While performance pay may be popular, all those messy details for making it work remain to be settled, as two new studies from India and Portugal show.
First, in India where some positive results were found: There, 300 schools offered their teachers a bonus of 3 percent over their monthly salaries for either producing above average test results from their own classrooms or as a result of school-wide improvements. Students taught in those schools scored significantly higher on tests than a control group of 100 schools. Students in group incentive schools and individual incentive schools performed equally well in the first year of the program, but students in the individual incentive schools did better in the second year.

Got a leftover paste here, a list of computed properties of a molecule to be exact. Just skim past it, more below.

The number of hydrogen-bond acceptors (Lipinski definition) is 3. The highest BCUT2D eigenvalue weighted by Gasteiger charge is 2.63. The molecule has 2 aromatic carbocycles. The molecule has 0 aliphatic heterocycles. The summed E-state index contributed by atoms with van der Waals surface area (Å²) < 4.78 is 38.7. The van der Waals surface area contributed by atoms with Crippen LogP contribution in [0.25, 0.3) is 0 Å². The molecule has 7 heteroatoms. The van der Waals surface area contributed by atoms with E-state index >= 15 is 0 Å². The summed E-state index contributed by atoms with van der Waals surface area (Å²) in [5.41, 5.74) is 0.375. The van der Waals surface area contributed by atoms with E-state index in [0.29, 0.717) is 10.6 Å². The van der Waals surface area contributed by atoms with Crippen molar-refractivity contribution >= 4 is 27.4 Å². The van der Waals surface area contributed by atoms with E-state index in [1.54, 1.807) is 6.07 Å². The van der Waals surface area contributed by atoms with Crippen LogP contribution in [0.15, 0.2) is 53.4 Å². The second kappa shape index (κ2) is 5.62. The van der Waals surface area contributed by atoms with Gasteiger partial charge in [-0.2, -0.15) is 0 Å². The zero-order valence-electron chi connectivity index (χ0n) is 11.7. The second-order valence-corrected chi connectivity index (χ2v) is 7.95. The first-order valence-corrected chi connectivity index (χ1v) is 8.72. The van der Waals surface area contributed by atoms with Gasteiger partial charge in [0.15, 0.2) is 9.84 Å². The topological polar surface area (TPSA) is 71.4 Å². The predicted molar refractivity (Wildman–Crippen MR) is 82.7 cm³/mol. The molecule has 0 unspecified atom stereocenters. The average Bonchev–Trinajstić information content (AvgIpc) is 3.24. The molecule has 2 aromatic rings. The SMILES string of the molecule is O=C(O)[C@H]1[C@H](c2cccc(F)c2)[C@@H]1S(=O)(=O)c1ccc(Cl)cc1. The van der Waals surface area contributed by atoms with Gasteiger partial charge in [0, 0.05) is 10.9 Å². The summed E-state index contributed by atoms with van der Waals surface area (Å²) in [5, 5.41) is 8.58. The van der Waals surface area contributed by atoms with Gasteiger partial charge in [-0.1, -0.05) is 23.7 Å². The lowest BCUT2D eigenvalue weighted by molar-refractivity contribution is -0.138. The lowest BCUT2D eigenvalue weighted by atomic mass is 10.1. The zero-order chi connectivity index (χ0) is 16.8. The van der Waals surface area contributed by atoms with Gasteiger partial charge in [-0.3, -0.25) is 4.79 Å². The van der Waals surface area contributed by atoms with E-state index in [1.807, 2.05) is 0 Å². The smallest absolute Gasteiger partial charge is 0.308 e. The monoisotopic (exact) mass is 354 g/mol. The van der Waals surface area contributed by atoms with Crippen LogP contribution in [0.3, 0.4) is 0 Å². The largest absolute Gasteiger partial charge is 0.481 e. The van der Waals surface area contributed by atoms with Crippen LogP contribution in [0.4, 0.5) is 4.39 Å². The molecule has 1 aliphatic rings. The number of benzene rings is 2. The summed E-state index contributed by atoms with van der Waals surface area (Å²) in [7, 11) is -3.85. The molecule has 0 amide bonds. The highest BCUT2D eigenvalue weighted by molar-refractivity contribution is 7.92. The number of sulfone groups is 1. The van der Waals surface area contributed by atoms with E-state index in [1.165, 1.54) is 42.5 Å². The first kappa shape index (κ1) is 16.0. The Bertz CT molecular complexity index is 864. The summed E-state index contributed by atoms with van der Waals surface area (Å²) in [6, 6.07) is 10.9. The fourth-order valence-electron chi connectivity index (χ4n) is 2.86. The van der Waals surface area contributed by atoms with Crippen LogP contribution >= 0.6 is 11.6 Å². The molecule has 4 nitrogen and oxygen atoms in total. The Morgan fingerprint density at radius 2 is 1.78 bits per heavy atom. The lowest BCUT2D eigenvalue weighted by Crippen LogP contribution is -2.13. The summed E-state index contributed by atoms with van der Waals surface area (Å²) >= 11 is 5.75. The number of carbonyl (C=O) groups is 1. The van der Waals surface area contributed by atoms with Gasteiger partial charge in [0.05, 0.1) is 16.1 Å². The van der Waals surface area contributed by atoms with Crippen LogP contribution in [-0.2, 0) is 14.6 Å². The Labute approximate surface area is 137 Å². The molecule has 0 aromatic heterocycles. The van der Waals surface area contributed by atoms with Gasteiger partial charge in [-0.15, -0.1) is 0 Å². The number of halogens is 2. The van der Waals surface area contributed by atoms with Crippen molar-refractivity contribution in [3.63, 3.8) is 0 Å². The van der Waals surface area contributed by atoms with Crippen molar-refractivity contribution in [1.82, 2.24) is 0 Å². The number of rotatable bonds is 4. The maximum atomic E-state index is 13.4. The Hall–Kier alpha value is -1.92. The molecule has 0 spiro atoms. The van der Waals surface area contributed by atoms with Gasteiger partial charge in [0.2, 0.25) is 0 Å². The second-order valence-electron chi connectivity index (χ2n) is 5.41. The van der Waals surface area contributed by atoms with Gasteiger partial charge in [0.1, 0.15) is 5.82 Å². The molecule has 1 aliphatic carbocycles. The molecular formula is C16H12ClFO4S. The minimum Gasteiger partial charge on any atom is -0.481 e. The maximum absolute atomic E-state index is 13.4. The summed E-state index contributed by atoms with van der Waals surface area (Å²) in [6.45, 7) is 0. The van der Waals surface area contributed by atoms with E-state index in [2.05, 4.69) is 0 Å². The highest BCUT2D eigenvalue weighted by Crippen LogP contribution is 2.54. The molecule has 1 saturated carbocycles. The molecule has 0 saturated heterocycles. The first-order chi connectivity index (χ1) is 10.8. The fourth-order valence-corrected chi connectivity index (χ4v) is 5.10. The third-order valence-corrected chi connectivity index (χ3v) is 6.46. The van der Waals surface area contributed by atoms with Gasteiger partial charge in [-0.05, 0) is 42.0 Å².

Now to Portugal, where the results were negative: After a 2007 national pay reform in that country, teachers began competing to be put on a higher salary scale based on their students' test scores and classroom grades--along with a few other features of teachers' work, such as attending training sessions. Student achievement declined in comparison with schools where the pay reform was not yet available. While the test scores went down, classroom grades, however increased, suggesting grade inflation--or just plain cooking the books by teachers. The study theorizes that the drop occurred because teachers were so busy vying for a limited number of promotions that they were less inclined to work with other teachers even when it was in students' best interest to do so.